United Arab Emirates: GCC Releases VAT Framework

Last Updated: 21 July 2017
Article by Ashok Hariharan, Clare McColl and Rob Dalla Costa

The text of the GCC unified agreement for value added tax (VAT) has been published (in Arabic) by the Kingdom of Saudi Arabia.

Which countries make up the GCC?

  • The United Arab Emirates
  • The Kingdom of Bahrain
  • The Kingdom of Saudi Arabia
  • The Sultanate of Oman
  • The State of Qatar
  • The State of Kuwait

What is VAT?

VAT is a tax on the consumption of goods and services. It is charged and collected by a taxable person and remitted to the tax authority. A taxable person is a person, persons or entity that carries out an economic activity that requires them to be registered for VAT.

Why is the unified agreement important?

The unified agreement sets out the framework under which VAT can be implemented in each of the GCC member states. The framework includes agreement on certain matters but allows member states discretion on how to treat others.

Once the agreement is ratified, each member state can interpret the framework into its own local law and implement VAT. Some member states, notably the United Arab Emirates and the Kingdom of Saudi Arabia, have indicated an intention to implement VAT with effect from 1 January 2018. The framework allows for a basic rate of VAT of five percent as well as allowing for certain supplies of goods and services to be zero-rated or VAT exempt.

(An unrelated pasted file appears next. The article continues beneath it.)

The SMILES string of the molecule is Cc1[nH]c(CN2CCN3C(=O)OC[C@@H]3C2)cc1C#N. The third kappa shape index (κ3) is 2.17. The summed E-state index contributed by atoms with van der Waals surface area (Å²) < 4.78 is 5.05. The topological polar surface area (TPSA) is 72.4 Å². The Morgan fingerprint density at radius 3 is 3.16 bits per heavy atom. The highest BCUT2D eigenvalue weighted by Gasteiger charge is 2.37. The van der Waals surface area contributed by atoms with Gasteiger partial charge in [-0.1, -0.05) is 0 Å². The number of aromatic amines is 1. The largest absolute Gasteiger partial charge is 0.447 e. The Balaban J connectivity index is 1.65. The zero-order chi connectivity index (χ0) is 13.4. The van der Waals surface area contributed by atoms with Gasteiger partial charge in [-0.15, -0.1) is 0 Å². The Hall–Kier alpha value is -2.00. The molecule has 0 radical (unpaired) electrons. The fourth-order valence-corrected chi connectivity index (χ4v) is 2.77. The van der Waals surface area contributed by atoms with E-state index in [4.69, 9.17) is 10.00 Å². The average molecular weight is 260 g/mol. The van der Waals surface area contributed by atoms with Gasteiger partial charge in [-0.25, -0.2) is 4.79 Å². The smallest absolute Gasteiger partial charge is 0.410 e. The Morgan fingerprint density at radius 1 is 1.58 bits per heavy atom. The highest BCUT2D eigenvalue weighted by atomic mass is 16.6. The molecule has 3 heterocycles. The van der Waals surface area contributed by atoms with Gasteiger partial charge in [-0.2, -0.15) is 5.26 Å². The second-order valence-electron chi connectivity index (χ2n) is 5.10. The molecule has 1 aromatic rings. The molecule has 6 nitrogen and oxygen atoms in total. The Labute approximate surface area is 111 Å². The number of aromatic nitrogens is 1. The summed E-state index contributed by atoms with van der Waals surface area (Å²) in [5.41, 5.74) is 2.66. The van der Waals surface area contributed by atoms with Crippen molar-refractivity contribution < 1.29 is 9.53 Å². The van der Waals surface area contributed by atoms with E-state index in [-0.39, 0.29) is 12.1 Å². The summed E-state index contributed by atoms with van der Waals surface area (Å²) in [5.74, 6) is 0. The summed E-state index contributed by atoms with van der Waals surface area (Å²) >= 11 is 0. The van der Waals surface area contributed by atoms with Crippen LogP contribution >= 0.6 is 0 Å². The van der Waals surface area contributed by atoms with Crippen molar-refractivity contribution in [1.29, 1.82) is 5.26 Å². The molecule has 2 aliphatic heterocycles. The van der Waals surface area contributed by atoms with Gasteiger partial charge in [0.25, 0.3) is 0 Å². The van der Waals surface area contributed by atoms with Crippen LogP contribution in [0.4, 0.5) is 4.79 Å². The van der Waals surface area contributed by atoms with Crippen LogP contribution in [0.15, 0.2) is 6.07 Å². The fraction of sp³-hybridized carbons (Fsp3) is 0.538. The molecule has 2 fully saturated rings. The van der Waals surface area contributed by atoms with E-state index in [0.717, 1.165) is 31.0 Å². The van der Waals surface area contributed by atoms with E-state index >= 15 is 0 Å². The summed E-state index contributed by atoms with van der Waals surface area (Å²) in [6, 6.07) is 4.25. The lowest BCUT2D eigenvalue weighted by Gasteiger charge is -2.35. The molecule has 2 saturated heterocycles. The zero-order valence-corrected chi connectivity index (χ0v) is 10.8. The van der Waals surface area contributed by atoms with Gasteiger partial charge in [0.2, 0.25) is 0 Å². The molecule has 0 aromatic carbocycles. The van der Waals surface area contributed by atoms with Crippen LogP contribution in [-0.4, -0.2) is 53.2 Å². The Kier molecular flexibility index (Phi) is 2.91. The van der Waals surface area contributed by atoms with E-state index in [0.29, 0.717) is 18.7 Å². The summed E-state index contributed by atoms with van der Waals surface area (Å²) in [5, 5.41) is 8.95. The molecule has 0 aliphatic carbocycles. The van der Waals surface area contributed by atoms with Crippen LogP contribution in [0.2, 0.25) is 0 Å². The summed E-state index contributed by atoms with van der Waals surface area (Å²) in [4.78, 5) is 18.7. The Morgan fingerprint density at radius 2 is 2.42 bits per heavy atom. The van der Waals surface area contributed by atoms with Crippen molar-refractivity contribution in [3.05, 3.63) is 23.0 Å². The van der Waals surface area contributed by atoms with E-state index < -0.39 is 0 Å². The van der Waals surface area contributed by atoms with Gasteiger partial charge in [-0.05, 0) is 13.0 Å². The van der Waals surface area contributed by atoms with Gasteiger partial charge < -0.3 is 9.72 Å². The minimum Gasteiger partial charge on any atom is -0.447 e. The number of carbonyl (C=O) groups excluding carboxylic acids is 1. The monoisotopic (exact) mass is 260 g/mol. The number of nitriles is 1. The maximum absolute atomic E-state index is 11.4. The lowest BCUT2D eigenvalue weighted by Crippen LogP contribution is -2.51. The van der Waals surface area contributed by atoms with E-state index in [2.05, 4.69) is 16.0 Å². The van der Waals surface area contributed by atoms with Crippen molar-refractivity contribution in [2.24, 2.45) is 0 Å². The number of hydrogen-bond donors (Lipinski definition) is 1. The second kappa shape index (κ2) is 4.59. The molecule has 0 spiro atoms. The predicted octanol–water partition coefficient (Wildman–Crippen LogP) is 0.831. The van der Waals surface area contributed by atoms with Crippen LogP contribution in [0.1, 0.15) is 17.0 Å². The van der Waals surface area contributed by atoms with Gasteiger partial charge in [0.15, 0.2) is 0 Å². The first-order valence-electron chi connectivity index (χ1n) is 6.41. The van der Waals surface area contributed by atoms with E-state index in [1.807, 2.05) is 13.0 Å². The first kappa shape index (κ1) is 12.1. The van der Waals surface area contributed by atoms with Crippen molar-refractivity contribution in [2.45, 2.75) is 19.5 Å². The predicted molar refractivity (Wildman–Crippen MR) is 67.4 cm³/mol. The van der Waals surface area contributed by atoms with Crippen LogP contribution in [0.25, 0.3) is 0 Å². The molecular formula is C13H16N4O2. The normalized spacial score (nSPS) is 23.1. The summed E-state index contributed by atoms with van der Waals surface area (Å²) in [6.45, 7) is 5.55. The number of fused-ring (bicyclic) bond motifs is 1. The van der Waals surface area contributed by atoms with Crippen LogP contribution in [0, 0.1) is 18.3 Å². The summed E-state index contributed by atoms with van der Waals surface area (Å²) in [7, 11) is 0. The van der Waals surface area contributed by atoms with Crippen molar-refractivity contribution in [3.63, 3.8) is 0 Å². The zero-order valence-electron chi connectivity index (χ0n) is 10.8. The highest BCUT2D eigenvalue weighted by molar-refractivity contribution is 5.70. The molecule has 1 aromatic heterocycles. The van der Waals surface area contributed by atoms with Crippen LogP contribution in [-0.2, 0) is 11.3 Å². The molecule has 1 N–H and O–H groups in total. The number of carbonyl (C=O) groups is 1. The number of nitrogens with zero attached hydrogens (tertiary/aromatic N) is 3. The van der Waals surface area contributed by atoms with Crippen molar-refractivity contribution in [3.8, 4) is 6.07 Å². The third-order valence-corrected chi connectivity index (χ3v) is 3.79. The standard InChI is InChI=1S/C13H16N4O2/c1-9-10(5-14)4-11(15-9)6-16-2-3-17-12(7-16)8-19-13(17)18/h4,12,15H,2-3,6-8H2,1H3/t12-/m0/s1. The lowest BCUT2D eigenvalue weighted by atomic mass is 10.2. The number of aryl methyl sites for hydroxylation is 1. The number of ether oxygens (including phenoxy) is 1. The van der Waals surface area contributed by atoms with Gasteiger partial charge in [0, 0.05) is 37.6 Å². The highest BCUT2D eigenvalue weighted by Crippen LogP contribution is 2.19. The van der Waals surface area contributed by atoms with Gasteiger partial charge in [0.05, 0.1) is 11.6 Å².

Who will the law apply to?

VAT will ultimately impact every business that supplies goods or services in the GCC. Businesses that make taxable supplies over the mandatory threshold must register with the relevant tax authority for the member state. There is scope for voluntary registrations. VAT registration requirements will also apply to non-resident entities. Additionally, there is scope to register multiple entities as a single VAT group, subject to conditions set out in the local laws.

What does the VAT framework cover?

The VAT framework comprises 15 chapters and 78 articles.

These include:

  • Definitions and general principles, including scope
  • Supplies within scope, including supplies of goods and services and deemed supplies
  • Place of supply of goods and services, including special cases
  • Importation
  • Due dates and calculation of taxable values
  • Provision for exempt and zero-rate supplies
  • Liability to pay VAT
  • Input tax credits and VAT refunds
  • VAT registration obligations
  • Tax invoices and the record retention requirements
  • VAT return completions and filing requirements
  • Settlements or refunds
  • Intra-GCC arrangements

What is the place of supply?